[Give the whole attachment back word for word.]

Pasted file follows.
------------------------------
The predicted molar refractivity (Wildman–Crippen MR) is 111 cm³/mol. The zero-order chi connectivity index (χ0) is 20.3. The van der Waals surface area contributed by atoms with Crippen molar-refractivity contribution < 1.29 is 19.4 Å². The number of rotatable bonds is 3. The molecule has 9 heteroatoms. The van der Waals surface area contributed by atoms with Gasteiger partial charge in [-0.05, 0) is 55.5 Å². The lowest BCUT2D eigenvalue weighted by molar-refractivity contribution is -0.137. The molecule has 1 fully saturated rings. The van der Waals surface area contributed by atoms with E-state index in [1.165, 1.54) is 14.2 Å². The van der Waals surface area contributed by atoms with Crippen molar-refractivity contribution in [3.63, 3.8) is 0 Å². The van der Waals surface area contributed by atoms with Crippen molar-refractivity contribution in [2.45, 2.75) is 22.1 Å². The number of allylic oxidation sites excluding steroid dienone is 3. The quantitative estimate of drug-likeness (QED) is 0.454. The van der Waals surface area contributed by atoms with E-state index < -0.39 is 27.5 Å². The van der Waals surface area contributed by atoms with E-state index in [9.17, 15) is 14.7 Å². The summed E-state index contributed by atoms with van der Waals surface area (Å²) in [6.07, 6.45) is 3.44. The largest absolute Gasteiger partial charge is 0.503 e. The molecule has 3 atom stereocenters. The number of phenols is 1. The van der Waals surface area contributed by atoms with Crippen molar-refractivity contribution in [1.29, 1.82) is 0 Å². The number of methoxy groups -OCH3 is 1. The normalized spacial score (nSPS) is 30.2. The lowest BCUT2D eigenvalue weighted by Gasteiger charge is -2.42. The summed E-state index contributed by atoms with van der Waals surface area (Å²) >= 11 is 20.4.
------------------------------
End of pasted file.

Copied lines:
The predicted molar refractivity (Wildman–Crippen MR) is 111 cm³/mol. The zero-order chi connectivity index (χ0) is 20.3. The van der Waals surface area contributed by atoms with Crippen molar-refractivity contribution < 1.29 is 19.4 Å². The number of rotatable bonds is 3. The molecule has 9 heteroatoms. The van der Waals surface area contributed by atoms with Gasteiger partial charge in [-0.05, 0) is 55.5 Å². The lowest BCUT2D eigenvalue weighted by molar-refractivity contribution is -0.137. The molecule has 1 fully saturated rings. The van der Waals surface area contributed by atoms with E-state index in [1.165, 1.54) is 14.2 Å². The van der Waals surface area contributed by atoms with Crippen molar-refractivity contribution in [3.63, 3.8) is 0 Å². The van der Waals surface area contributed by atoms with Crippen molar-refractivity contribution in [2.45, 2.75) is 22.1 Å². The number of allylic oxidation sites excluding steroid dienone is 3. The quantitative estimate of drug-likeness (QED) is 0.454. The van der Waals surface area contributed by atoms with E-state index < -0.39 is 27.5 Å². The van der Waals surface area contributed by atoms with E-state index in [9.17, 15) is 14.7 Å². The summed E-state index contributed by atoms with van der Waals surface area (Å²) in [6.07, 6.45) is 3.44. The largest absolute Gasteiger partial charge is 0.503 e. The molecule has 3 atom stereocenters. The number of phenols is 1. The van der Waals surface area contributed by atoms with Crippen molar-refractivity contribution in [1.29, 1.82) is 0 Å². The number of methoxy groups -OCH3 is 1. The normalized spacial score (nSPS) is 30.2. The lowest BCUT2D eigenvalue weighted by Gasteiger charge is -2.42. The summed E-state index contributed by atoms with van der Waals surface area (Å²) >= 11 is 20.4.